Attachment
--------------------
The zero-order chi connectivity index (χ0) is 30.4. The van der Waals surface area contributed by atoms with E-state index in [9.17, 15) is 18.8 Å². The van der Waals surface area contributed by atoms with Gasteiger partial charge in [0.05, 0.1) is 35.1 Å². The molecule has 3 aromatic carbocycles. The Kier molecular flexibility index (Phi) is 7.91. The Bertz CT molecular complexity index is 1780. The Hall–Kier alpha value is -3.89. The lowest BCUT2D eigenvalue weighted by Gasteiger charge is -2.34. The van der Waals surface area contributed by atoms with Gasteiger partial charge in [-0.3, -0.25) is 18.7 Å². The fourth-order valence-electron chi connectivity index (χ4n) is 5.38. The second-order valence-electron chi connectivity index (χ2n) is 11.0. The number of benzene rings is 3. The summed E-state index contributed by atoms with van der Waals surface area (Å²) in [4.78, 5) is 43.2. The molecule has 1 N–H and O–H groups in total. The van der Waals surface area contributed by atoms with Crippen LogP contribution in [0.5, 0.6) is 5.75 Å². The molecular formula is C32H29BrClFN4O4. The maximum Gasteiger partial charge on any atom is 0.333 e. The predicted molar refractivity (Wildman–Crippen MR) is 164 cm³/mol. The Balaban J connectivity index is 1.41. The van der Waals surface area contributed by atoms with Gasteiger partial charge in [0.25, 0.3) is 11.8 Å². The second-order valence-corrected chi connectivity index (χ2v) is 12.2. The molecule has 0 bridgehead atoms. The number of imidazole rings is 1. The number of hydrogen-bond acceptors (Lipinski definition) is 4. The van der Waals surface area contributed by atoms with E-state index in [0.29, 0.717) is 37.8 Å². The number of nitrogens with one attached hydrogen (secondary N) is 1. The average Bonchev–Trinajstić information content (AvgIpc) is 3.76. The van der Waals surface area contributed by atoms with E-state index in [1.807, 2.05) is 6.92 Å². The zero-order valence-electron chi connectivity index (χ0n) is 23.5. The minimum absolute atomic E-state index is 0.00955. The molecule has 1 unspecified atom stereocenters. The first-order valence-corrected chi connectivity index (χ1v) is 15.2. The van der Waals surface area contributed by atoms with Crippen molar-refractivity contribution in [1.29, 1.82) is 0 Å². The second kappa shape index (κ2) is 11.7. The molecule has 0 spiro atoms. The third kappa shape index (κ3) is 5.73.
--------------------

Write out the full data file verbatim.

The zero-order chi connectivity index (χ0) is 30.4. The van der Waals surface area contributed by atoms with E-state index in [9.17, 15) is 18.8 Å². The van der Waals surface area contributed by atoms with Gasteiger partial charge in [0.05, 0.1) is 35.1 Å². The molecule has 3 aromatic carbocycles. The Kier molecular flexibility index (Phi) is 7.91. The Bertz CT molecular complexity index is 1780. The Hall–Kier alpha value is -3.89. The lowest BCUT2D eigenvalue weighted by Gasteiger charge is -2.34. The van der Waals surface area contributed by atoms with Gasteiger partial charge in [-0.3, -0.25) is 18.7 Å². The fourth-order valence-electron chi connectivity index (χ4n) is 5.38. The second-order valence-electron chi connectivity index (χ2n) is 11.0. The number of benzene rings is 3. The summed E-state index contributed by atoms with van der Waals surface area (Å²) in [4.78, 5) is 43.2. The molecule has 1 N–H and O–H groups in total. The van der Waals surface area contributed by atoms with Crippen LogP contribution in [0.5, 0.6) is 5.75 Å². The molecular formula is C32H29BrClFN4O4. The maximum Gasteiger partial charge on any atom is 0.333 e. The predicted molar refractivity (Wildman–Crippen MR) is 164 cm³/mol. The Balaban J connectivity index is 1.41. The van der Waals surface area contributed by atoms with Gasteiger partial charge in [0.25, 0.3) is 11.8 Å². The second-order valence-corrected chi connectivity index (χ2v) is 12.2. The molecule has 0 bridgehead atoms. The number of imidazole rings is 1. The number of hydrogen-bond acceptors (Lipinski definition) is 4. The van der Waals surface area contributed by atoms with E-state index in [0.29, 0.717) is 37.8 Å². The number of nitrogens with one attached hydrogen (secondary N) is 1. The average Bonchev–Trinajstić information content (AvgIpc) is 3.76. The van der Waals surface area contributed by atoms with E-state index in [1.807, 2.05) is 6.92 Å². The zero-order valence-electron chi connectivity index (χ0n) is 23.5. The minimum absolute atomic E-state index is 0.00955. The molecule has 1 unspecified atom stereocenters. The first-order valence-corrected chi connectivity index (χ1v) is 15.2. The van der Waals surface area contributed by atoms with Crippen molar-refractivity contribution in [1.29, 1.82) is 0 Å². The second kappa shape index (κ2) is 11.7. The molecule has 0 spiro atoms. The third kappa shape index (κ3) is 5.73.